IN 1932 I went to Tiruvannamalai with my sister and her husband Narayanan. We found Bhagavan in a palm leaf hut built over his mother's Samadhi. Dandapani Swami introduced me to Bhagavan saying, "This is Dr Narayanan's wife's sister". The days that followed were days of deep and calm happiness. My devotion to Bhagavan took firm roots and never left me. I was able to sit for long hours in Bhagavan's presence without any mental activity and I would not notice the passing of time. I was not taught to meditate and surely did not know how to stop the mind from thinking, It would happen quite by itself, by his grace. I stayed for twenty days. When I was leaving, Bhagavan took a copy of Who am I? and gave it to me with his own hands.
A thing done well, with love and devotion, is its own reward. What happens to it later matters little, for it is out of our hands.
I came back to Ramanasramam after a period of absence and I was asked to help in the kitchen. Bhagavan helped us in the kitchen, I soon learnt with his guidance the Ashram way of cooking. Bhagavan's firm principle was that health depended on food and could be set right and kept well by proper diet. He also believed that fine grinding and careful cooking would make any food easily digestible. So we used to spend hours in grinding and stewing.
He paid very close attention to proper cooking. He was always willing to leave the hall to give advice in the kitchen. He would teach us numberless ways of cooking grains, pulses and vegetables. He would tell us stories from his childhood, or about his mother, her ways and how she cooked sampurnam (sweet filling).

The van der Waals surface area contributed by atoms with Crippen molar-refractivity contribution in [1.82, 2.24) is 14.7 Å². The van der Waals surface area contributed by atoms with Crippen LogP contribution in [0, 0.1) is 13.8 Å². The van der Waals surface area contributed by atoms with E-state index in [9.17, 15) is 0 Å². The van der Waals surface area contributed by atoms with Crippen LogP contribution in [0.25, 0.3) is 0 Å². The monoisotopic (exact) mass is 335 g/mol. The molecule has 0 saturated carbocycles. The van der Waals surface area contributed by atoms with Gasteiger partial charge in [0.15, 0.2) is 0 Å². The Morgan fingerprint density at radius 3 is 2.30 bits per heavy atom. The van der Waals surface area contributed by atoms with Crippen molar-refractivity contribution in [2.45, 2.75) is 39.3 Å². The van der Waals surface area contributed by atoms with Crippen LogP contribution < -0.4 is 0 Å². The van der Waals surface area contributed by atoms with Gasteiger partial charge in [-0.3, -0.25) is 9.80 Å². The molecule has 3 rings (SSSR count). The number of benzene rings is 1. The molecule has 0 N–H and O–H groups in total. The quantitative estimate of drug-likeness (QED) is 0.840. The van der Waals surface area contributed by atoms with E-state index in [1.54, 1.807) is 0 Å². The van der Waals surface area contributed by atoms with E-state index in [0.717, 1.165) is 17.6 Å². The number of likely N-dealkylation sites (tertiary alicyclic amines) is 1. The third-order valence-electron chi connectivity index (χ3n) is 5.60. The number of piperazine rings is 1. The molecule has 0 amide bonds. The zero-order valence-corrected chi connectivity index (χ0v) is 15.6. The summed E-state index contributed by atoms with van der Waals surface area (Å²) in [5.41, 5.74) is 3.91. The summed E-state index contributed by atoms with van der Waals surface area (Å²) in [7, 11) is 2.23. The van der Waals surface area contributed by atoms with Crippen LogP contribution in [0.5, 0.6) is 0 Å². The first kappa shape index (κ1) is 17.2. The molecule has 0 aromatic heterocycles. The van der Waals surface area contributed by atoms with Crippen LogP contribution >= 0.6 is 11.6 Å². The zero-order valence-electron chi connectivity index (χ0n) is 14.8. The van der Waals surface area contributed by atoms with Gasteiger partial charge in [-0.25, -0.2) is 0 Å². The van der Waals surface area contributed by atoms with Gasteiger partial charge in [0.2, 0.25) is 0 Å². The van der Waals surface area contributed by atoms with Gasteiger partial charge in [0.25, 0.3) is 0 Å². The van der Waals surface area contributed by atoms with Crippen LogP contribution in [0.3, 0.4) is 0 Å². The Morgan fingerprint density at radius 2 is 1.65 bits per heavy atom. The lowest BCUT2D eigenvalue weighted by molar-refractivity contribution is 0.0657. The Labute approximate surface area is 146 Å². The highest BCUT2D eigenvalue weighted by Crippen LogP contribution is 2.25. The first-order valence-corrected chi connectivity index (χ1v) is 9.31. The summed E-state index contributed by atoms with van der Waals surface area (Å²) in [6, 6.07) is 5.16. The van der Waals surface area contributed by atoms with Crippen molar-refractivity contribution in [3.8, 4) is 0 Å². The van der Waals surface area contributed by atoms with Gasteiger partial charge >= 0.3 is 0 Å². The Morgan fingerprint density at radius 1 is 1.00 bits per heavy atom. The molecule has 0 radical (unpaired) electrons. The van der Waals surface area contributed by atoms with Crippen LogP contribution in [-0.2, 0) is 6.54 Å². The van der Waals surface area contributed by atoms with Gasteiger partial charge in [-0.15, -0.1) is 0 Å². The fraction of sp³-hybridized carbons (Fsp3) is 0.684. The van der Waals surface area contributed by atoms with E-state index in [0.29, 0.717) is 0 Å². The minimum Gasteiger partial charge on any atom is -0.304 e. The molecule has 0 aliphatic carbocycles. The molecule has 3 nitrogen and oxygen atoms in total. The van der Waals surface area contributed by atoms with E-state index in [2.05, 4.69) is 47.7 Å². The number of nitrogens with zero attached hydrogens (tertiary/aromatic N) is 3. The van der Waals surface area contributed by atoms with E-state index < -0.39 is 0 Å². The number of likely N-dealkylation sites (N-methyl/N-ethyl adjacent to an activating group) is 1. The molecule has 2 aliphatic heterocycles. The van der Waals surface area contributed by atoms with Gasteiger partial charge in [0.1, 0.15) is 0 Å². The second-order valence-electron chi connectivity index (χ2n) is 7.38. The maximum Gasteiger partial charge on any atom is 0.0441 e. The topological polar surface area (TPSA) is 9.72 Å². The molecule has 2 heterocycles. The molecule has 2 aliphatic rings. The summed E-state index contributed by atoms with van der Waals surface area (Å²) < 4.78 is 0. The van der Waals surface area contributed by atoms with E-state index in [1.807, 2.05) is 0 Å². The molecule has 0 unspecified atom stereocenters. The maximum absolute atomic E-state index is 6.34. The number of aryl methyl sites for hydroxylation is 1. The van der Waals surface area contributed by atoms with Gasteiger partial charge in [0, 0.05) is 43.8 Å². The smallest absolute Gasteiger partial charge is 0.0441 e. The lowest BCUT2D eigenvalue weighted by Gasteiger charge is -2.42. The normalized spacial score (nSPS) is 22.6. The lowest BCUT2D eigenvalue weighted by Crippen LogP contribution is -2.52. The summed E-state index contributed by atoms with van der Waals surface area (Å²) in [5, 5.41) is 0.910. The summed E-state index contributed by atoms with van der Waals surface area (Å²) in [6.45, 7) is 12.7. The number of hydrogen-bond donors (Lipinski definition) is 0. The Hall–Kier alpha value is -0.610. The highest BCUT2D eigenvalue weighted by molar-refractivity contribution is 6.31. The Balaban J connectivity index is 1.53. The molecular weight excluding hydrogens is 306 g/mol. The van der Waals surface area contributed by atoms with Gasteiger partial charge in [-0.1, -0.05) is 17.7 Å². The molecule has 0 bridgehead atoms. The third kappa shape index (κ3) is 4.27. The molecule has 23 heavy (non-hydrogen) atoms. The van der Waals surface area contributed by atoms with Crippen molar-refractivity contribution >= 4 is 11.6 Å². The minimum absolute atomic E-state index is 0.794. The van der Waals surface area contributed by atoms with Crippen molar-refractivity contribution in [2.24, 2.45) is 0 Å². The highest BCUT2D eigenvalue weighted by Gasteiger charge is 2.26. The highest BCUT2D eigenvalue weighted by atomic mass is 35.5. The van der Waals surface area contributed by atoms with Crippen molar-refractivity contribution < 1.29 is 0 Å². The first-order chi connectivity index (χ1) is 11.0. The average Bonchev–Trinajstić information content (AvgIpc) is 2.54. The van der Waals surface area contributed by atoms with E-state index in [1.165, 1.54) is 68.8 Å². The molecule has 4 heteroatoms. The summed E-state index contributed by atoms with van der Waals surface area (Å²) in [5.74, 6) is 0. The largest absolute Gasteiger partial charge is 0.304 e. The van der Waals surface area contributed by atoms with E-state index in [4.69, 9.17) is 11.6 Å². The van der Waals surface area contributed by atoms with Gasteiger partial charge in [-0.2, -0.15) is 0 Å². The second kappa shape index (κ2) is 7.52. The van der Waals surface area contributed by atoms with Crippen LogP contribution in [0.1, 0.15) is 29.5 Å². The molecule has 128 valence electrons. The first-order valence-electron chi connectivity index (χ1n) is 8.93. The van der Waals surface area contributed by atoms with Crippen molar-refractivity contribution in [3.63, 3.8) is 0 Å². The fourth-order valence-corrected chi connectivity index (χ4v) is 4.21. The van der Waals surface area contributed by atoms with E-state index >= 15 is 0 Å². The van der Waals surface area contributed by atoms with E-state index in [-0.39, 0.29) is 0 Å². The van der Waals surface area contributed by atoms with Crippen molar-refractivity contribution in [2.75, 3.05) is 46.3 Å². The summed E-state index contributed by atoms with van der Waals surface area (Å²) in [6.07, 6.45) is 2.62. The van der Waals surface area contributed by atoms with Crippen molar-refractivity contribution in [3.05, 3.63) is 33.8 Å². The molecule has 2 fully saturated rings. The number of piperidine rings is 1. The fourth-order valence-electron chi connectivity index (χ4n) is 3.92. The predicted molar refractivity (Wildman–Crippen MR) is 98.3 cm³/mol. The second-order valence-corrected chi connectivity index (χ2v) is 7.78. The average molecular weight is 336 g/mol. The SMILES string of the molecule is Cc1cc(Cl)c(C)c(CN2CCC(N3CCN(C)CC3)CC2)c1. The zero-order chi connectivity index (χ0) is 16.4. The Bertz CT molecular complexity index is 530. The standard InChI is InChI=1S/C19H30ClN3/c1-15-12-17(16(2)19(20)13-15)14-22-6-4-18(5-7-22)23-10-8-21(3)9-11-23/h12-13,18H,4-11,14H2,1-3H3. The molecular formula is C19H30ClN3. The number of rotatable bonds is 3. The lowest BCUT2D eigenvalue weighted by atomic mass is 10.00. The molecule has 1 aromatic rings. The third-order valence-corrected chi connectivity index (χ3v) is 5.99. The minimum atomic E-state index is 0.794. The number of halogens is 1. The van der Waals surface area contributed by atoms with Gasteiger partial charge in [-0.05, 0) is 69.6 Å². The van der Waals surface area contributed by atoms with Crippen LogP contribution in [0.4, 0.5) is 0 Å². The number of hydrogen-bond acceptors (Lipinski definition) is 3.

Yes, Arunachala is our only refuge. Keep your mind on him constantly. It is His light that fills all space.
He was very strict with us in the kitchen. His orders were to be obeyed to the last detail. No choice was left to us to guess or try on our own. We had to do blindly as he taught us and by doing so, we were convinced that he was always right and that we would never fail if we put our trust in him. When I think of it now, I can see clearly that he used the work in the kitchen as a background for spiritual training. He taught us that work is love for others, that we never can work for ourselves. By his very presence he taught us that we are always in the presence of God and that all work is His. He used cooking to teach us religion and philosophy.
In the kitchen he was the master cook aiming at perfection in taste and appearance. One would think that he liked good food and enjoyed a hearty meal. Not at all. At dinner time he would mix up the little food he would allow to be put on his leaf -- the sweet, the sour, and the savoury -- everything together, and gulp it down carelessly as if he had no taste in his mouth. When we told him that it was not right to mix such nicely made up dishes, he would say, "Enough of multiplicity, Let us have some unity".
It was obvious that all the extraordinary care he gave to cooking was for our sake. He wanted us to keep good health and to those who worked in the kitchen, cooking became a deep spiritual experience. "You must cover your vegetables when you cook them," he used to say, "Then only will they keep their flavour and be fit for food. It is the same with the mind. You must put a lid over it and let it simmer quietly. Then only does a man become food fit for God to eat".